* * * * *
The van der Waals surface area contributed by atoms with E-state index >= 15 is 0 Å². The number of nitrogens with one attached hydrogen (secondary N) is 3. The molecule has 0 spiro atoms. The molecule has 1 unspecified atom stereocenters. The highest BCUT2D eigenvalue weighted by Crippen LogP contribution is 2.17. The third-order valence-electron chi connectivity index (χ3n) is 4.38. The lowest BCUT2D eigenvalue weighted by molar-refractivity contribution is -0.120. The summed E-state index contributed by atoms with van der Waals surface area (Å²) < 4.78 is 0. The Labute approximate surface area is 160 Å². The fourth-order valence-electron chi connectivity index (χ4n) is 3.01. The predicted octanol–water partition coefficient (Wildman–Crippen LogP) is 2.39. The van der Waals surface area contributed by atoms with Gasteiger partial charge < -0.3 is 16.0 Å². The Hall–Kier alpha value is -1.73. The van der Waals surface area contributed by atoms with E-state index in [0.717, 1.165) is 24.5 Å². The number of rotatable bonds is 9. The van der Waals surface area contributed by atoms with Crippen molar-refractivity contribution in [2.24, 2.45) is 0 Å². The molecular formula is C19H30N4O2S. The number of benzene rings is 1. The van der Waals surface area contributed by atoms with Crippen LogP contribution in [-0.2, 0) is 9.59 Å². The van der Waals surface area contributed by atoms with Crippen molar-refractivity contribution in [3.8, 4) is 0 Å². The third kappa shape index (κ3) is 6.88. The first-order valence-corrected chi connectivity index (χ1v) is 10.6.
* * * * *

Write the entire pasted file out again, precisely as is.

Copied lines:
The van der Waals surface area contributed by atoms with E-state index >= 15 is 0 Å². The number of nitrogens with one attached hydrogen (secondary N) is 3. The molecule has 0 spiro atoms. The molecule has 1 unspecified atom stereocenters. The highest BCUT2D eigenvalue weighted by Crippen LogP contribution is 2.17. The third-order valence-electron chi connectivity index (χ3n) is 4.38. The lowest BCUT2D eigenvalue weighted by molar-refractivity contribution is -0.120. The summed E-state index contributed by atoms with van der Waals surface area (Å²) < 4.78 is 0. The Labute approximate surface area is 160 Å². The fourth-order valence-electron chi connectivity index (χ4n) is 3.01. The predicted octanol–water partition coefficient (Wildman–Crippen LogP) is 2.39. The van der Waals surface area contributed by atoms with Gasteiger partial charge < -0.3 is 16.0 Å². The Hall–Kier alpha value is -1.73. The van der Waals surface area contributed by atoms with E-state index in [0.717, 1.165) is 24.5 Å². The number of rotatable bonds is 9. The van der Waals surface area contributed by atoms with Crippen molar-refractivity contribution in [2.24, 2.45) is 0 Å². The molecular formula is C19H30N4O2S. The number of benzene rings is 1. The van der Waals surface area contributed by atoms with Crippen LogP contribution in [-0.2, 0) is 9.59 Å². The van der Waals surface area contributed by atoms with Crippen molar-refractivity contribution in [3.8, 4) is 0 Å². The third kappa shape index (κ3) is 6.88. The first-order valence-corrected chi connectivity index (χ1v) is 10.6.